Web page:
RS180 Senior Seminar: Missional Theology

Westmont College - Spring 2014

Professors:         Helen Rhee and Telford Work

Class:                 Mon/Wed, 3:15-5:05, VL 203

Contact:        Rhee:, x6834, Porter Center 14

Work:, x6199, Porter Center 5

Office hours:        Rhee: Mon and Wed 11:30 a.m. - 12:30 p.m. (lunch), 2:00 - 3:00 p.m., and by appointment

Work: Wed 11:30-12:30 in the DC (sign up, or drop in if I'm free); Thurs 10:25-11:55 and 1:10-2:10 in my office (sign up); and by appointment


I. Course Description

An exegetical and theological exploration of missional theology. This seminar will engage key biblical texts, explore theological themes, and discuss historical and contemporary questions in missional theology and thus will call upon, strengthen, and integrate students’ skills in areas of biblical exegesis and interpretation, church history, and historical and systematic theology. It will also draw on the areas of special interest of both instructors so as to develop interconnections and interdependencies more effectively than either instructor could. RS 180 satisfies the Integrating the Major Discipline requirement of Westmont’s general education curriculum.

II. Learning Outcomes.

Students will

  1. apply a range of recognized skills in the interpretation of biblical and other religious literature focusing on Christian missional theology.
  2. reason according to the logic of the Christian faith as they engage readings and topics in missional theology.
  3. participate in Christian life and mission with engaged ecclesial commitment.

III. Textbooks

Required readings:

Lesslie Newbigin, Foolishness to the Greeks, Eerdmans

Christopher Wright, The Mission of God's People, Zondervan

Augustine, City of God (selections)

Soong-Chan Rah, Many Colors, Moody

Timothy Keller, Center Church, Zondervan

Amos Yong, Disability, Bible, and Church, Eerdmans

John Stackhouse, Finally Feminist, Baker

Pope Francis, Evangelii Gaudium

Book report options:

To be announced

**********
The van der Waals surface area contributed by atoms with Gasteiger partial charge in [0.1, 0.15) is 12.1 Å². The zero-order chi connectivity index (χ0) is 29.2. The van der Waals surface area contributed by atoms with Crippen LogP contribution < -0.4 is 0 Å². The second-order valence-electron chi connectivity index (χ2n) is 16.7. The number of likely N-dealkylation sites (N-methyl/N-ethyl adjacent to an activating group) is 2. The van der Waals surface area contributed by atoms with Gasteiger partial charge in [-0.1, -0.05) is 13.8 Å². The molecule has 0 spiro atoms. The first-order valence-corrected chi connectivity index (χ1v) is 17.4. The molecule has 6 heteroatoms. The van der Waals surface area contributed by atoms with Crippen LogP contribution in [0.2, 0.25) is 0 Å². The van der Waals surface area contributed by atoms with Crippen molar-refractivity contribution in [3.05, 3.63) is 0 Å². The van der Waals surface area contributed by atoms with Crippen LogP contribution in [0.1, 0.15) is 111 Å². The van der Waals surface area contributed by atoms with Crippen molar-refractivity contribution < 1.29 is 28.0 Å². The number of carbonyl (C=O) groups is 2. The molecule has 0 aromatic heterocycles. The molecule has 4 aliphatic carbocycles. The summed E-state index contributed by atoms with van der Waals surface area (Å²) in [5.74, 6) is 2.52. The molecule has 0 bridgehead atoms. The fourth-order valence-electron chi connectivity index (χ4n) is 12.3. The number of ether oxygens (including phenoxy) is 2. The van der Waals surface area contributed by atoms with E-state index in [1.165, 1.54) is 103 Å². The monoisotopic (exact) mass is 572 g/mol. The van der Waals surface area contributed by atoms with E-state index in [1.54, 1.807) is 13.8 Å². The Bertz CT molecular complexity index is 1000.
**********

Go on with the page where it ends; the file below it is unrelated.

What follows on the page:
IV. Assignments and Assessment

  1. Participation in class activities and discussions. These will be focused on putting our readings, other instructional resources, and our own concerns and contexts into conversation with each other. This may include submission of written questions on the day’s readings at the beginning of class. (10%)
  2. Meet with each professor at least once during the semester.
  3. Delivery of two or so in-class written presentations on the reading for the day.
  4. Unless giving an in-class written presentation that day, submission of Critical Reading Notes (CRNs) comprised of one observation and two questions for each day's reading (20%).
  5. Periodic written assignments.
  6. Preaching on a biblical text pertinent to the course content.
  7. Analysis and in-class report on a book from the list of recommended books.

        Assignments 3, 5, 6, and 7 total 70%.

V. Schedule

Date        Reading        Book reports

1-6        Introduction

1-8         Newbigin preface and chs 1-3

1-13         Newbigin chs 4-5

1-15         Newbigin ch 6; Wright preface, intro, and ch 1

1-21         Wright chs 2-5

1-22         Wright chs 6-8 and interlude

1-27         Wright chs 9-11

1-29         Wright chs 12-14

2-3         Wright ch 15; Augustine XXXXX

2-5         Augustine XXXXX

2-10         Augustine XXXXX

2-12         Keller intro and chs 1-5

2-19         Keller chs 6-10

2-24         Keller chs 11-14; Rah intro and chapter from The Next Evangelicalism

2-26         Rah chs 1-3 

3-3         Rah chs 4-6

3-5         Rah chs 7-10

3-17         Keller chs 15-18

3-19         Keller chs 19-23

3-24         Keller chs 24-30 and epilogue

3-26         Yong preface and chs 1-2

3/31         Yong chs 3-4

4-2         Yong ch 5; Stackhouse preface, XXXXX (additional chapter)

4-7         Stackhouse chs 1-2

4-9         Stackhouse ch 3 and appendices

4-14         Francis paragraphs 1-75 

4-16         Francis paragraphs 76-175

4-23         Francis paragraphs 176-288 

4-28         Final Exam @ 3pm